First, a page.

Updated: Apr 15
This is the third post in a series of posts about word reading. I am interested in removing all barriers to reading and I am particularly interested in freeing up working memory and automating parts of the reading process to allow children to concentrate on understanding, enjoying and appreciating the texts they read.
The blog covers a number of issues:
Theory - The relevance of automaticity of processing words when reading.
Practical - Examples of how theory can be applied in the classroom.
Problems - Barriers pupils may experience.
There are a number of video clips embedded in the blog.
SIGHT WORDS - Researchers use this term to refer to the words that we can automatically read when we see the word in print; instantaneously. Because the phrase 'sight words' is used in different ways in schools, I am going to refer to these words as instant recall words. Adults have between 30,000 and 70,000 words that they read without decoding. This allows the reading process to be quick and efficient. All written words can become instant recall words, not just high frequency or irregularly spelled words. But how did we gain the ability to automatically know these words?
Effortless access to sight vocabulary makes reading much easier and improves reading comprehension. Eye-movement research suggests that sight words can be recognised in about 250 msec, a speed that obviates decoding (Just & Carpenter, 1987). Words seem to leap effortlessly from the printed page to the mind, allowing readers to focus their attention on comprehending the message of a text. Murray et al., 2019.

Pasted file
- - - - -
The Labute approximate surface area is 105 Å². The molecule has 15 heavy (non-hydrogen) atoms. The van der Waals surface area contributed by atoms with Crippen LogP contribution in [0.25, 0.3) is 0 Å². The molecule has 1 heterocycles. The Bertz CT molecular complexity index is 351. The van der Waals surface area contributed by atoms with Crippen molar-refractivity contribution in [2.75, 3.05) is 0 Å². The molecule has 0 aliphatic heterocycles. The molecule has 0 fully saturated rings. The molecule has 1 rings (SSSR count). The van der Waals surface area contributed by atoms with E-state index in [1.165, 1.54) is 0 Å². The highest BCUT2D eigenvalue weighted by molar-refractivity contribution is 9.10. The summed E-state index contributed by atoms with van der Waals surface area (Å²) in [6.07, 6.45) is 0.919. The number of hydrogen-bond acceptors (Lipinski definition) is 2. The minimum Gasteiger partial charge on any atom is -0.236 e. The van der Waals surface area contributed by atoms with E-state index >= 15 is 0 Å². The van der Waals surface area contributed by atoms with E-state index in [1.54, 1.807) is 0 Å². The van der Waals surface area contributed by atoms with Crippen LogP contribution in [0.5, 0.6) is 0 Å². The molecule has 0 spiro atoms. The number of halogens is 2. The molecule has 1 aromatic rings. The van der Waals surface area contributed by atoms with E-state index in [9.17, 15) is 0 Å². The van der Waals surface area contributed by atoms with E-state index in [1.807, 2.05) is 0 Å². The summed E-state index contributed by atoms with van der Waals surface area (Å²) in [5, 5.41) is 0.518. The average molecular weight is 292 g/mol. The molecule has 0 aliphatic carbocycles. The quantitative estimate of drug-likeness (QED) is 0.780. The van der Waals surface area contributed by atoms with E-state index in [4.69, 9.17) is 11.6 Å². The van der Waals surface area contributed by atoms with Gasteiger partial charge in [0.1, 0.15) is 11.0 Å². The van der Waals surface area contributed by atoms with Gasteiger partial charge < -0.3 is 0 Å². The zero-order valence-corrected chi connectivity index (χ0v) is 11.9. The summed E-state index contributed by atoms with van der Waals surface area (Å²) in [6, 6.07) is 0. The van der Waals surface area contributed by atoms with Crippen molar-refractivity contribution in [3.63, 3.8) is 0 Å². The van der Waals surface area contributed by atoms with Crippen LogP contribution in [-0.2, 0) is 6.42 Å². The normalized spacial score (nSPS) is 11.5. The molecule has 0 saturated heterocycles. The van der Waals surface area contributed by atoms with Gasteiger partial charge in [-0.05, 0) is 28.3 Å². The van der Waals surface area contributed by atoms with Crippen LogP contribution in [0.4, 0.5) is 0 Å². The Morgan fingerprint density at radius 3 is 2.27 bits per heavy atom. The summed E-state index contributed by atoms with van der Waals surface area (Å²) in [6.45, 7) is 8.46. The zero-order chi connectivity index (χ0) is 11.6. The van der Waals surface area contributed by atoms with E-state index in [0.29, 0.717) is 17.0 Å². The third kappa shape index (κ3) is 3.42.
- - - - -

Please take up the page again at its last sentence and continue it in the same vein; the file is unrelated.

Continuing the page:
THE STORAGE OF WORDS FOR INSTANT RECALL IS CALLED ORTHOGRAPHIC MAPPING. We map the sounds to the patterns of letters that make up that word.
Letter knowledge and phonemic awareness are therefore critical components in orthographic mapping. Pupils need to break words down and look really carefully at the print to help the words be transferred to the bank of automatic recall words. This is one of the reasons why children who struggle with phonics also struggle with adding to their bank of instant recall words, and have difficulties with spelling. We therefore need to ensure that any struggling readers are supported to acquire strong phonological awareness skills (see separate blog post), then build phonics knowledge because this will help them to pull apart words and commit their structure to memory. We can also help pupils by: repeated exposure to words; quantity of reading; ensuring pupils have opportunities to interact with new vocabulary; saying new vocabulary aloud, lots of opportunities to write.